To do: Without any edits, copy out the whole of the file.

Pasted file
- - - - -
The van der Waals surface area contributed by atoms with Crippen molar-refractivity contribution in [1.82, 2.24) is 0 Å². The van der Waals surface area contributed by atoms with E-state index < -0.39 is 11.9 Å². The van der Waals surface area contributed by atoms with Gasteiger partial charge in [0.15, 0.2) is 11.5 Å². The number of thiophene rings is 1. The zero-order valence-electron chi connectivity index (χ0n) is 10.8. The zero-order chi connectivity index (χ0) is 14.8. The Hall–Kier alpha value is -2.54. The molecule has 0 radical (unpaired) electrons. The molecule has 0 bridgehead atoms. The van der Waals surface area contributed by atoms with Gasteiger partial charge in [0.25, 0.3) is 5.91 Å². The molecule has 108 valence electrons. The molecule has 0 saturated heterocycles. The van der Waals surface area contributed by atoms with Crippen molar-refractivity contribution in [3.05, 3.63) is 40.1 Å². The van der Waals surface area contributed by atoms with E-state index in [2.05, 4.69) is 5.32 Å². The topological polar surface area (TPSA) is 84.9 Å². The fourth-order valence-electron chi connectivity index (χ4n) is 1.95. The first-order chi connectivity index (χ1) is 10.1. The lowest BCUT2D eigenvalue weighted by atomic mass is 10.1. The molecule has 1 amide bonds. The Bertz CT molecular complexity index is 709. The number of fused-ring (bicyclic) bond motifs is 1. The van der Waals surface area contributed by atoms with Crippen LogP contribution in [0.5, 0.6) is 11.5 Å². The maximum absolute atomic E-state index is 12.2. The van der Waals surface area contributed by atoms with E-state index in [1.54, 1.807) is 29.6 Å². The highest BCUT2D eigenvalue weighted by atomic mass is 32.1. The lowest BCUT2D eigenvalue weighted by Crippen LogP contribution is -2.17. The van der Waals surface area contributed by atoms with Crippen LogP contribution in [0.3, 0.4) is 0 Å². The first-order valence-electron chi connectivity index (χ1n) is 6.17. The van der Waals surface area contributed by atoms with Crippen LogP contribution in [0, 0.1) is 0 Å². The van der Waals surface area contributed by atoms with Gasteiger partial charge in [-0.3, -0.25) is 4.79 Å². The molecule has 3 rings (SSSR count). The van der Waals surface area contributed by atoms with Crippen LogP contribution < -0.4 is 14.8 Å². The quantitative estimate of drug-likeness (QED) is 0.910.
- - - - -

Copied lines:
The van der Waals surface area contributed by atoms with Crippen molar-refractivity contribution in [1.82, 2.24) is 0 Å². The van der Waals surface area contributed by atoms with E-state index < -0.39 is 11.9 Å². The van der Waals surface area contributed by atoms with Gasteiger partial charge in [0.15, 0.2) is 11.5 Å². The number of thiophene rings is 1. The zero-order valence-electron chi connectivity index (χ0n) is 10.8. The zero-order chi connectivity index (χ0) is 14.8. The Hall–Kier alpha value is -2.54. The molecule has 0 radical (unpaired) electrons. The molecule has 0 bridgehead atoms. The van der Waals surface area contributed by atoms with Gasteiger partial charge in [0.25, 0.3) is 5.91 Å². The molecule has 108 valence electrons. The molecule has 0 saturated heterocycles. The van der Waals surface area contributed by atoms with Crippen molar-refractivity contribution in [3.05, 3.63) is 40.1 Å². The van der Waals surface area contributed by atoms with E-state index in [2.05, 4.69) is 5.32 Å². The topological polar surface area (TPSA) is 84.9 Å². The fourth-order valence-electron chi connectivity index (χ4n) is 1.95. The first-order chi connectivity index (χ1) is 10.1. The lowest BCUT2D eigenvalue weighted by atomic mass is 10.1. The molecule has 1 amide bonds. The Bertz CT molecular complexity index is 709. The number of fused-ring (bicyclic) bond motifs is 1. The van der Waals surface area contributed by atoms with Crippen LogP contribution in [0.5, 0.6) is 11.5 Å². The maximum absolute atomic E-state index is 12.2. The van der Waals surface area contributed by atoms with E-state index in [1.54, 1.807) is 29.6 Å². The highest BCUT2D eigenvalue weighted by atomic mass is 32.1. The lowest BCUT2D eigenvalue weighted by Crippen LogP contribution is -2.17. The van der Waals surface area contributed by atoms with Crippen LogP contribution in [0.3, 0.4) is 0 Å². The first-order valence-electron chi connectivity index (χ1n) is 6.17. The van der Waals surface area contributed by atoms with Crippen LogP contribution in [0, 0.1) is 0 Å². The van der Waals surface area contributed by atoms with Gasteiger partial charge in [-0.3, -0.25) is 4.79 Å². The molecule has 3 rings (SSSR count). The van der Waals surface area contributed by atoms with Crippen LogP contribution < -0.4 is 14.8 Å². The quantitative estimate of drug-likeness (QED) is 0.910.